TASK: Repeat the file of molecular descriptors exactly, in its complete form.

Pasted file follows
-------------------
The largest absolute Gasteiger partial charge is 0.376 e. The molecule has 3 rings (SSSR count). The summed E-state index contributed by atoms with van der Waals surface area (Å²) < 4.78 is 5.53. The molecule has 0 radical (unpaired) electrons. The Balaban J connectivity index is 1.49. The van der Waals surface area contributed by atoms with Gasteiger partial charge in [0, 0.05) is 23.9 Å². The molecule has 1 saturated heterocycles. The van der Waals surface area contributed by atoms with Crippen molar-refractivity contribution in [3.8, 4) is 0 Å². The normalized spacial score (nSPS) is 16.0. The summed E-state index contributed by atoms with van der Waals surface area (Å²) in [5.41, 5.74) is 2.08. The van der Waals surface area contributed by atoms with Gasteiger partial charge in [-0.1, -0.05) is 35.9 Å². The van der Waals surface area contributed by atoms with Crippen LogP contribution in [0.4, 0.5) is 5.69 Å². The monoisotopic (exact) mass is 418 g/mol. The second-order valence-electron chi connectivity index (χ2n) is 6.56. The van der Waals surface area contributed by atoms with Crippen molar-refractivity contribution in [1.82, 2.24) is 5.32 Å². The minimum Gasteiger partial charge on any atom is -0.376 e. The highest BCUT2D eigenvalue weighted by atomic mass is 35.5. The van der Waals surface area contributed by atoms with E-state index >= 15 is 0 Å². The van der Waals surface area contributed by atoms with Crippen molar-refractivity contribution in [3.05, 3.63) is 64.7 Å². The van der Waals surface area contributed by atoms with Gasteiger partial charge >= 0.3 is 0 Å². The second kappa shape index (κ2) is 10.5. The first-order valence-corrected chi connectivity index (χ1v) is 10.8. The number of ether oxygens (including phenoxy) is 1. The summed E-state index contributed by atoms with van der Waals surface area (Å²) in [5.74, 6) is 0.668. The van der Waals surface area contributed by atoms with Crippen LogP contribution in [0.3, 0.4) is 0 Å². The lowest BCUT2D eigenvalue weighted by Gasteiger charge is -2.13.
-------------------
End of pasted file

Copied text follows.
The largest absolute Gasteiger partial charge is 0.376 e. The molecule has 3 rings (SSSR count). The summed E-state index contributed by atoms with van der Waals surface area (Å²) < 4.78 is 5.53. The molecule has 0 radical (unpaired) electrons. The Balaban J connectivity index is 1.49. The van der Waals surface area contributed by atoms with Gasteiger partial charge in [0, 0.05) is 23.9 Å². The molecule has 1 saturated heterocycles. The van der Waals surface area contributed by atoms with Crippen molar-refractivity contribution in [3.8, 4) is 0 Å². The normalized spacial score (nSPS) is 16.0. The summed E-state index contributed by atoms with van der Waals surface area (Å²) in [5.41, 5.74) is 2.08. The van der Waals surface area contributed by atoms with Gasteiger partial charge in [-0.1, -0.05) is 35.9 Å². The van der Waals surface area contributed by atoms with Crippen LogP contribution in [0.4, 0.5) is 5.69 Å². The monoisotopic (exact) mass is 418 g/mol. The second-order valence-electron chi connectivity index (χ2n) is 6.56. The van der Waals surface area contributed by atoms with Crippen molar-refractivity contribution in [1.82, 2.24) is 5.32 Å². The minimum Gasteiger partial charge on any atom is -0.376 e. The highest BCUT2D eigenvalue weighted by atomic mass is 35.5. The van der Waals surface area contributed by atoms with E-state index >= 15 is 0 Å². The van der Waals surface area contributed by atoms with Crippen molar-refractivity contribution in [3.05, 3.63) is 64.7 Å². The van der Waals surface area contributed by atoms with Gasteiger partial charge >= 0.3 is 0 Å². The second kappa shape index (κ2) is 10.5. The first-order valence-corrected chi connectivity index (χ1v) is 10.8. The number of ether oxygens (including phenoxy) is 1. The summed E-state index contributed by atoms with van der Waals surface area (Å²) in [5.74, 6) is 0.668. The van der Waals surface area contributed by atoms with Crippen LogP contribution in [0.3, 0.4) is 0 Å². The lowest BCUT2D eigenvalue weighted by Gasteiger charge is -2.13.